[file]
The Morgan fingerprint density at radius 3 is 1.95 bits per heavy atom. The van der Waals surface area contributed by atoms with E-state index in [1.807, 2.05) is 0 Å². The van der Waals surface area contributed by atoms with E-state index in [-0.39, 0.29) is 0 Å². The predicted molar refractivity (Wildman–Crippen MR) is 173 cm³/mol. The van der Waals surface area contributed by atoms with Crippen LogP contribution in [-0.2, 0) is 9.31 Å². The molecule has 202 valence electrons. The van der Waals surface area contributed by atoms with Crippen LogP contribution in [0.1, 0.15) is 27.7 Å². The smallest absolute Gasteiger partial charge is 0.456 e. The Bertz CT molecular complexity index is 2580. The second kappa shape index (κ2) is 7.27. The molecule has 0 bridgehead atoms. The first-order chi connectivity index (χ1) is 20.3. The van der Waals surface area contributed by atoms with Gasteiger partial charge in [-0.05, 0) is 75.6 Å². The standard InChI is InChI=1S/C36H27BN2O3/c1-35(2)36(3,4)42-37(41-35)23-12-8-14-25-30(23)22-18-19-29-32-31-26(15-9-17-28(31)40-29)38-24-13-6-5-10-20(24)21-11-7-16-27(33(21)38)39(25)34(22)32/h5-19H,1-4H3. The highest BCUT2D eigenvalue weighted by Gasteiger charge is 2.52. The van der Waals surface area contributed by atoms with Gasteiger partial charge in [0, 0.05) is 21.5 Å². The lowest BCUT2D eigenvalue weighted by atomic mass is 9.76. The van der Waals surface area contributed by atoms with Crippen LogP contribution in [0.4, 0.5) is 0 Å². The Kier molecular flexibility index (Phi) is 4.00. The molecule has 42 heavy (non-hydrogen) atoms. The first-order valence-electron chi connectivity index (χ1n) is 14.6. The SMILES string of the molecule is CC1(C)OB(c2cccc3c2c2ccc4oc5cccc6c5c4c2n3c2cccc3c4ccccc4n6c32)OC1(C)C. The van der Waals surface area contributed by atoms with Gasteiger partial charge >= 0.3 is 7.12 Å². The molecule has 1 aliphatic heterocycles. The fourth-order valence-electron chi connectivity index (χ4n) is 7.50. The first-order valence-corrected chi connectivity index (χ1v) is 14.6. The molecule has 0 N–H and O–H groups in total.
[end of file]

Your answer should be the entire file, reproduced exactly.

The Morgan fingerprint density at radius 3 is 1.95 bits per heavy atom. The van der Waals surface area contributed by atoms with E-state index in [1.807, 2.05) is 0 Å². The van der Waals surface area contributed by atoms with E-state index in [-0.39, 0.29) is 0 Å². The predicted molar refractivity (Wildman–Crippen MR) is 173 cm³/mol. The van der Waals surface area contributed by atoms with Crippen LogP contribution in [-0.2, 0) is 9.31 Å². The molecule has 202 valence electrons. The van der Waals surface area contributed by atoms with Crippen LogP contribution in [0.1, 0.15) is 27.7 Å². The smallest absolute Gasteiger partial charge is 0.456 e. The Bertz CT molecular complexity index is 2580. The second kappa shape index (κ2) is 7.27. The molecule has 0 bridgehead atoms. The first-order chi connectivity index (χ1) is 20.3. The van der Waals surface area contributed by atoms with Gasteiger partial charge in [-0.05, 0) is 75.6 Å². The standard InChI is InChI=1S/C36H27BN2O3/c1-35(2)36(3,4)42-37(41-35)23-12-8-14-25-30(23)22-18-19-29-32-31-26(15-9-17-28(31)40-29)38-24-13-6-5-10-20(24)21-11-7-16-27(33(21)38)39(25)34(22)32/h5-19H,1-4H3. The highest BCUT2D eigenvalue weighted by Gasteiger charge is 2.52. The van der Waals surface area contributed by atoms with Gasteiger partial charge in [0, 0.05) is 21.5 Å². The lowest BCUT2D eigenvalue weighted by atomic mass is 9.76. The van der Waals surface area contributed by atoms with Crippen LogP contribution in [0.4, 0.5) is 0 Å². The Kier molecular flexibility index (Phi) is 4.00. The molecule has 42 heavy (non-hydrogen) atoms. The first-order valence-electron chi connectivity index (χ1n) is 14.6. The SMILES string of the molecule is CC1(C)OB(c2cccc3c2c2ccc4oc5cccc6c5c4c2n3c2cccc3c4ccccc4n6c32)OC1(C)C. The van der Waals surface area contributed by atoms with Gasteiger partial charge >= 0.3 is 7.12 Å². The molecule has 1 aliphatic heterocycles. The fourth-order valence-electron chi connectivity index (χ4n) is 7.50. The first-order valence-corrected chi connectivity index (χ1v) is 14.6. The molecule has 0 N–H and O–H groups in total.